Director: Valentina Belli, Producer: Salvatore Braca, Production: Pandataria Film, Language: Italian & Khmer, Italy, 60′, 2020, Rights: World no Italy
In the strip of land that stretches from the Cambodian countryside to the Angkor forest near Siem Reap, far from the chaos
of a city trying to cope with the consequences of the modern world, master Ros Serey and his beloved student Yort live in a
pure and authentic dimension. A world suspended between tradition and discipline, out of time and space, where the young farmer and his master lead a humble life protecting their country’s cultural identity by trying to keep it alive for as long as possible. Their bond is strengthened through the teaching of an ancient martial art called Kbach Kun Boan Khmer. 10-year-old Johnny spends his days playing around on a patch of land that stretches from the forest to the city centre. He manages to survive, together with his friend Chang, thanks to little expedients, until he bumps into Yort and his teaching.
When I first met Master Ros Serey, he was teaching in the middle of the dusty and dirty road in front of his house, surrounded by cows and tractors loaded with children coming back from school. I was immediately introduced to Yort, his “model pupil”, who shyly smiled raising only one side of his upper lip while cupping a hand over his mouth to conceal his chipped upper incisors, timidly lowering his eyes a typical expression of Cambodian modesty.
I spent the whole afternoon watching them, fascinated by their training, returning every day for over a month. Yort and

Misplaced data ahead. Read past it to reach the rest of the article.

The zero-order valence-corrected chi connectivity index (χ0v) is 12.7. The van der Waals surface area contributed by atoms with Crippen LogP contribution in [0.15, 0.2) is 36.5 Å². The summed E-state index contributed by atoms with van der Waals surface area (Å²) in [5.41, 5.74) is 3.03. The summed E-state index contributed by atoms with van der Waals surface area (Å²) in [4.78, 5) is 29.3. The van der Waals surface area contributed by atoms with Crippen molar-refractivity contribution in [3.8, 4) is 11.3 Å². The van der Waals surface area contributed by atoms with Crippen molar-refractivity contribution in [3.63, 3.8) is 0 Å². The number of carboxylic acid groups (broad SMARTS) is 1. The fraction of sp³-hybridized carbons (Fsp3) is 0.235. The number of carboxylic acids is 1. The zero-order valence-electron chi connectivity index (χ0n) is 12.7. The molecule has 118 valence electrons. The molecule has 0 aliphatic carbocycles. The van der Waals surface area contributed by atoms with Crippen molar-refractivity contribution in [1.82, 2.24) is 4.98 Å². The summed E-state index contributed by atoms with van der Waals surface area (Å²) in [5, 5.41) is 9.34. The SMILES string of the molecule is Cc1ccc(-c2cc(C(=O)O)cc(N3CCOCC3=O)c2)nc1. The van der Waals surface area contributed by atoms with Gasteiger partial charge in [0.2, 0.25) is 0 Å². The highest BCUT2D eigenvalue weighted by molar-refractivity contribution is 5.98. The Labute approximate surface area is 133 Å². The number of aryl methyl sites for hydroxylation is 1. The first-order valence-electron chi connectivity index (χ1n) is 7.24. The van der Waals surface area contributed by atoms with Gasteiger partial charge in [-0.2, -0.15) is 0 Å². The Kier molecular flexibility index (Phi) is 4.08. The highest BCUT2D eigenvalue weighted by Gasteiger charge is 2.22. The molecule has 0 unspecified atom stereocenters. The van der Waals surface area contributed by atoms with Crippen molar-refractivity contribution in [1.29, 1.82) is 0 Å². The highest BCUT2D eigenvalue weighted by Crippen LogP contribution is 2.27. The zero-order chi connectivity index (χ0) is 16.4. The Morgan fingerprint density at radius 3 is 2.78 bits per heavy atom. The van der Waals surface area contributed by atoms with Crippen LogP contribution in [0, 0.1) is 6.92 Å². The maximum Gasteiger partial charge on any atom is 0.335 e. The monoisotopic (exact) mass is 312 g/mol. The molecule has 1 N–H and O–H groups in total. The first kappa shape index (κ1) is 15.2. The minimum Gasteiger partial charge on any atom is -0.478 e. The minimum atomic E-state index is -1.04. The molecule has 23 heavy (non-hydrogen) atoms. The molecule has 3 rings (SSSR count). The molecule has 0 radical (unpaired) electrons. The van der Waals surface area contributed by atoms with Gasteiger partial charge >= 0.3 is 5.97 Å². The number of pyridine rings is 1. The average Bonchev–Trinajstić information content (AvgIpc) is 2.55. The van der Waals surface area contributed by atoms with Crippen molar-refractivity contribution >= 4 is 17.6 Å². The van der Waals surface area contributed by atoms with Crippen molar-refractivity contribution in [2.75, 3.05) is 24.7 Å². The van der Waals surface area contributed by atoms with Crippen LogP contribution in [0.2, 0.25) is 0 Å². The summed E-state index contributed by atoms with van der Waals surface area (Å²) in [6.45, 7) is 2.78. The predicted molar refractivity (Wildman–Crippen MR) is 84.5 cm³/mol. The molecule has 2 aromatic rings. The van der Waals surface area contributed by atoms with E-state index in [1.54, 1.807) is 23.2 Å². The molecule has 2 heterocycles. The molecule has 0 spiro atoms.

the Master’s younger pupils were extremely happy to help me understand all the ins and outs of their art, enormously proud of their rather original English. I managed in this way to create a relationship that gave me a better and deeper perception of the beauty I was witnessing. The Kbach Kun Boran Khmer, an ancient fighting technique inspired by the Hindu myth of Hanuman, the invincible Monkey warrior, is based on the deadly use of weapons. It is not just a mere facet of Khmer folklore, but a symbol of Cambodia’s cultural identity and the physical representation of the Cambodian people’s history, culture and spirituality, represented by a series of movements that once meant violence and death, but now constitute an enchanting mystic dance. I was particularly impressed by Yort’s level of commitment, which found in his master Ros Serey’s “mission” a perfect counterpart. Neither of them approached that martial art in an “agonistic” way, despite dedicating most of their day to it, interrupted only by Yort’s farming work and the master’s duties as the “kru” of the village, (a sort of shaman, a doctor specialized in traditional medicine and custodian of the most ancient Khmer traditions).
The master had no interest in training Yort to fight in competitions. He saw these as trash television shows where the martial art he cherished so much was deliberately misrepresented. In fact, Yort wasn’t training to fight at all, nor had he the faintest intention of doing so, even if any sort of competition would probably have earned him more money than the cucumbers he cultivated and sold at the market. When I asked Yort why he didn’t want to fight in competitions, he answered quite simply, “Why should I? I love my people! I don’t want our Khmer culture to be forgotten, I’m only learning so that I can hand my knowledge down to others” or as the master said, “to the young buds of today who will be the strong bamboo of tomorrow”. In other words to young boys like Johnny.
Born in Rome in 1981.She graduated in Cinematography at the Centro Sperimentale di Cinematografia (2008-2010). She has made projects together with director Pasquale Marino: from mockumentaries to fashion films . She has also worked in the field of advertising filming commercials for international brands such as Puma. She has worked as DOP together with the top directors of Italian music videos like Marco Missano and Fabrizio Conte. In 2014, she began a career path that led her to explore the relationship between cinema and territory, in suburban life, like in “Introduction to Movie-making”, set in the poor Roman suburb of San Basilio, where she went on to film her first movie as director: “SanBa”, for Kinesis Film (Montreal Cinema du Monde FilmFest, 2015; Taormina Film Fest 2015).